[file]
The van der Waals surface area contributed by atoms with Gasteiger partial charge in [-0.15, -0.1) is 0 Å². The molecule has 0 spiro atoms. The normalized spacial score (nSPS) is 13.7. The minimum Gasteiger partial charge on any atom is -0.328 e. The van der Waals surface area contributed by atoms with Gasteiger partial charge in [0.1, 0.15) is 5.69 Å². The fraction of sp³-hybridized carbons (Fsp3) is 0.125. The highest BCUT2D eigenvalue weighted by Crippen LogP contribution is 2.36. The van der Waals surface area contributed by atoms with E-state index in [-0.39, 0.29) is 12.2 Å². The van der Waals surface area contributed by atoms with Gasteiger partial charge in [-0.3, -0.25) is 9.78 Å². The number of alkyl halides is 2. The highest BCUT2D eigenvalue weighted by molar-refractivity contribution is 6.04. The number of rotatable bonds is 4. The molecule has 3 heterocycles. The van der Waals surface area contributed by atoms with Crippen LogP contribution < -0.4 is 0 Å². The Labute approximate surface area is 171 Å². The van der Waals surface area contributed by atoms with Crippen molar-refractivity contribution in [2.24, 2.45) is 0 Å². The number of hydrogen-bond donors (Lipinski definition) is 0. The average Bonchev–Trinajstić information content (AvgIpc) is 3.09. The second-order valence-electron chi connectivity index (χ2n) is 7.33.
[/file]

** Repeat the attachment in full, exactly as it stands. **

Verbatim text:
The van der Waals surface area contributed by atoms with Gasteiger partial charge in [-0.15, -0.1) is 0 Å². The molecule has 0 spiro atoms. The normalized spacial score (nSPS) is 13.7. The minimum Gasteiger partial charge on any atom is -0.328 e. The van der Waals surface area contributed by atoms with Gasteiger partial charge in [0.1, 0.15) is 5.69 Å². The fraction of sp³-hybridized carbons (Fsp3) is 0.125. The highest BCUT2D eigenvalue weighted by Crippen LogP contribution is 2.36. The van der Waals surface area contributed by atoms with E-state index in [-0.39, 0.29) is 12.2 Å². The van der Waals surface area contributed by atoms with Gasteiger partial charge in [-0.3, -0.25) is 9.78 Å². The number of alkyl halides is 2. The highest BCUT2D eigenvalue weighted by molar-refractivity contribution is 6.04. The number of rotatable bonds is 4. The molecule has 3 heterocycles. The van der Waals surface area contributed by atoms with Crippen LogP contribution < -0.4 is 0 Å². The Labute approximate surface area is 171 Å². The van der Waals surface area contributed by atoms with Crippen molar-refractivity contribution in [2.24, 2.45) is 0 Å². The number of hydrogen-bond donors (Lipinski definition) is 0. The average Bonchev–Trinajstić information content (AvgIpc) is 3.09. The second-order valence-electron chi connectivity index (χ2n) is 7.33.